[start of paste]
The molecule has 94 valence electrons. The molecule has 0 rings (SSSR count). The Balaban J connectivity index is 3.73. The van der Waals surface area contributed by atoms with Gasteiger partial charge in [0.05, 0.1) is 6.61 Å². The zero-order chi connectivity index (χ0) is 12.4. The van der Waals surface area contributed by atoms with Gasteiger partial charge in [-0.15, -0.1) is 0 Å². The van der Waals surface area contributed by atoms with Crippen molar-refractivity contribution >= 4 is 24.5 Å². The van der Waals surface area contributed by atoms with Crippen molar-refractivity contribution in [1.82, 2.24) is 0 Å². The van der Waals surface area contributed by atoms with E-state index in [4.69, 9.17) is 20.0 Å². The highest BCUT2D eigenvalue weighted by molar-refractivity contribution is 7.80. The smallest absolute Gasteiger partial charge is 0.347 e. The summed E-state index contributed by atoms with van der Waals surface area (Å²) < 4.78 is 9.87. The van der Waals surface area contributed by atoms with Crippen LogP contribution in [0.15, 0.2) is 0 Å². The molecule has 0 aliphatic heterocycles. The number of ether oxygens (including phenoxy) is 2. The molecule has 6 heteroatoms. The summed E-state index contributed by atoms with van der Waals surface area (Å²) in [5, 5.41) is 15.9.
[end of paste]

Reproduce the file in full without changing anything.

The molecule has 94 valence electrons. The molecule has 0 rings (SSSR count). The Balaban J connectivity index is 3.73. The van der Waals surface area contributed by atoms with Gasteiger partial charge in [0.05, 0.1) is 6.61 Å². The zero-order chi connectivity index (χ0) is 12.4. The van der Waals surface area contributed by atoms with Gasteiger partial charge in [-0.15, -0.1) is 0 Å². The van der Waals surface area contributed by atoms with Crippen molar-refractivity contribution >= 4 is 24.5 Å². The van der Waals surface area contributed by atoms with Crippen molar-refractivity contribution in [1.82, 2.24) is 0 Å². The van der Waals surface area contributed by atoms with E-state index in [4.69, 9.17) is 20.0 Å². The highest BCUT2D eigenvalue weighted by molar-refractivity contribution is 7.80. The smallest absolute Gasteiger partial charge is 0.347 e. The summed E-state index contributed by atoms with van der Waals surface area (Å²) < 4.78 is 9.87. The van der Waals surface area contributed by atoms with Crippen LogP contribution in [0.15, 0.2) is 0 Å². The molecule has 0 aliphatic heterocycles. The number of ether oxygens (including phenoxy) is 2. The molecule has 6 heteroatoms. The summed E-state index contributed by atoms with van der Waals surface area (Å²) in [5, 5.41) is 15.9.